The highest point on Mars is the Olympus Mons Volcano, which has a 50-mile wide summit and rises 13? miles above a lava-strewn plain.
The 'Red Planet' isn't really red at all, NASA photographs indicate that it is more of a tan or butterscotch color.

A Martian day is surprisingly similar in length to one on Earth (24 hours and 37 minutes), but a Martian year is nearly twice as long (687 days).
Johannes Kepler used the recorded movement of Mars to formulate his three laws of planetary motion in the 17th Century, which laid the foundation for modern Astronomy.
Astronauts Neil Armstrong and Buzz Aldrin ate roasted turkey from foil packets at their first meal on the moon.

Source: http://rednova.com/science/facts_figures/science_facts/

I imagine MOST of these are fairly accurate. However I am pretty sure there are a few that have changed. This post is to discuss the ones that have changed or the ones that are inaccurate. We should also consider those that MAY change in the next 5-10 years.

Nicolas
2005-Jan-20, 07:23 PM
[never mind, I misread]

ChesleyFan
2005-Jan-20, 08:14 PM
The highest speed ever achieved on a bicycle is 166.94 mph by Fred Rompelburg.

He was also the last person to attempt to jump the Grand Canyon on a bike.


65 million years ago the impact of an asteroid is estimated to have had the power of 10 million H-Bombs.

So how much damage would an asteroid do today then?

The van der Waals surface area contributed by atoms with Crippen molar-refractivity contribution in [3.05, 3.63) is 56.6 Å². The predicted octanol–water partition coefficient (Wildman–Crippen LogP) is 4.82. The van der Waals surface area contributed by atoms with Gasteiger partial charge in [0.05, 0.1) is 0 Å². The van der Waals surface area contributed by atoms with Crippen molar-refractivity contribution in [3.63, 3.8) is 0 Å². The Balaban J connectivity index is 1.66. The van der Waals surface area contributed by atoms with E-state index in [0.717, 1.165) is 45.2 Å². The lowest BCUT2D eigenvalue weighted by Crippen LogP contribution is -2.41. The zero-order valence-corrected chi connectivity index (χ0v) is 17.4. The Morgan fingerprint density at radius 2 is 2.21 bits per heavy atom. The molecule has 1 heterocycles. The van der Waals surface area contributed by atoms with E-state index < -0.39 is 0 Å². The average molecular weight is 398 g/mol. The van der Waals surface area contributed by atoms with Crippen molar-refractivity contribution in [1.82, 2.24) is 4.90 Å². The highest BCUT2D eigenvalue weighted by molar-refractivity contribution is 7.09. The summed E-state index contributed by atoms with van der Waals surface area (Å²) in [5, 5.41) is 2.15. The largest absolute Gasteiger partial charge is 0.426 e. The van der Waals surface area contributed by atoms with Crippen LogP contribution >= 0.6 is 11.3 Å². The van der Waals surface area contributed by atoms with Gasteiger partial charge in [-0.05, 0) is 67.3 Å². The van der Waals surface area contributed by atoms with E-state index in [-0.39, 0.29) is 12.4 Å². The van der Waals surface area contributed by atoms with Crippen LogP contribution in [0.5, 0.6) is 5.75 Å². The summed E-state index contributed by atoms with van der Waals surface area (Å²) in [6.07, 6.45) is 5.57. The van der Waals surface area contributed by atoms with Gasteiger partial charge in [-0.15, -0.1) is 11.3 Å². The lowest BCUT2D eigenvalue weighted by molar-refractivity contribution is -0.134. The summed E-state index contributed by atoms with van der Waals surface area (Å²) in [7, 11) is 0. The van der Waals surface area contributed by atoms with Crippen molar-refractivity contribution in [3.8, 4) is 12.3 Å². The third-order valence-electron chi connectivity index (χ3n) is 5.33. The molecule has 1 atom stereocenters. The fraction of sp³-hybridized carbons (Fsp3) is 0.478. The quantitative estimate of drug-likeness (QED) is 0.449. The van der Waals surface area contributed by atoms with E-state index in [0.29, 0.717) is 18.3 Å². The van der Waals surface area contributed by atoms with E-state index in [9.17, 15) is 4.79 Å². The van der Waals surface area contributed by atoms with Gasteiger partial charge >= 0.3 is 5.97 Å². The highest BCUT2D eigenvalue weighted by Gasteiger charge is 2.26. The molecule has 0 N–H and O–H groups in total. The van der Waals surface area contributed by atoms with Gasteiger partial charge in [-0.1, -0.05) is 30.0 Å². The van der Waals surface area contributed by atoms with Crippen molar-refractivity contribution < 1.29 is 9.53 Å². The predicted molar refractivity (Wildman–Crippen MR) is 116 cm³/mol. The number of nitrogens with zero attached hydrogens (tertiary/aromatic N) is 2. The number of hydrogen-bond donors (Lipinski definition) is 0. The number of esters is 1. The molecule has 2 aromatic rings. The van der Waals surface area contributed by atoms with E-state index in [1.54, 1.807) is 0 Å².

Scientists have discovered over 20 planets outside our solar system

Dang, how old IS this thing? I think that number is about six times greater now.


On average women say 7,000 words per day. Men manage just over 2000

That's all we manage to get in edgewise.


Ethernet is a registered trademark of Xerox, Unix is a registered trademark of AT&T

Wha...?

SeanF
2005-Jan-20, 08:32 PM
Ethernet is a registered trademark of Xerox, Unix is a registered trademark of AT&T
Wha...?
Just change "is" to "was" and they're okay . . . :)

skwirlinator
2005-Jan-20, 11:59 PM
He was also the last person to attempt to jump the Grand Canyon on a bike.

Sounds like it was his 'last' jump!

Kebsis
2005-Jan-21, 04:13 AM
So how much damage would an asteroid do today then?


What do you mean? It's talking about a specific asteroid, the one that theoretically killed the dinosaurs.

And the 10 million figure seems to be a bit of a lowball.

A Thousand Pardons
2005-Jan-21, 05:47 AM
Ok here are some of the Astronomy 'Facts'

It takes the Earth exactly 365.24219 days to orbit the Sun - and that is why every four years we need a leap year.

Exactly? It's closer to 365.25 days than it is to 365.24219 days :)

The Supreme Canuck
2005-Jan-21, 06:03 AM
Well, we know where the value came from (http://www.google.ca/search?hl=en&q=1+year+in+days&meta=).

A Thousand Pardons
2005-Jan-21, 06:10 AM
Well, we know where the value came from (http://www.google.ca/search?hl=en&q=1+year+in+days&meta=).
I clicked on the link, and google came back with 365.242199, which has another 9--so I doubt they were using google to arrive at that exact value. :)

The Supreme Canuck
2005-Jan-21, 06:15 AM
Wow. I didn't even see that extra 9. I'm now going to try to extract my foot from my mouth.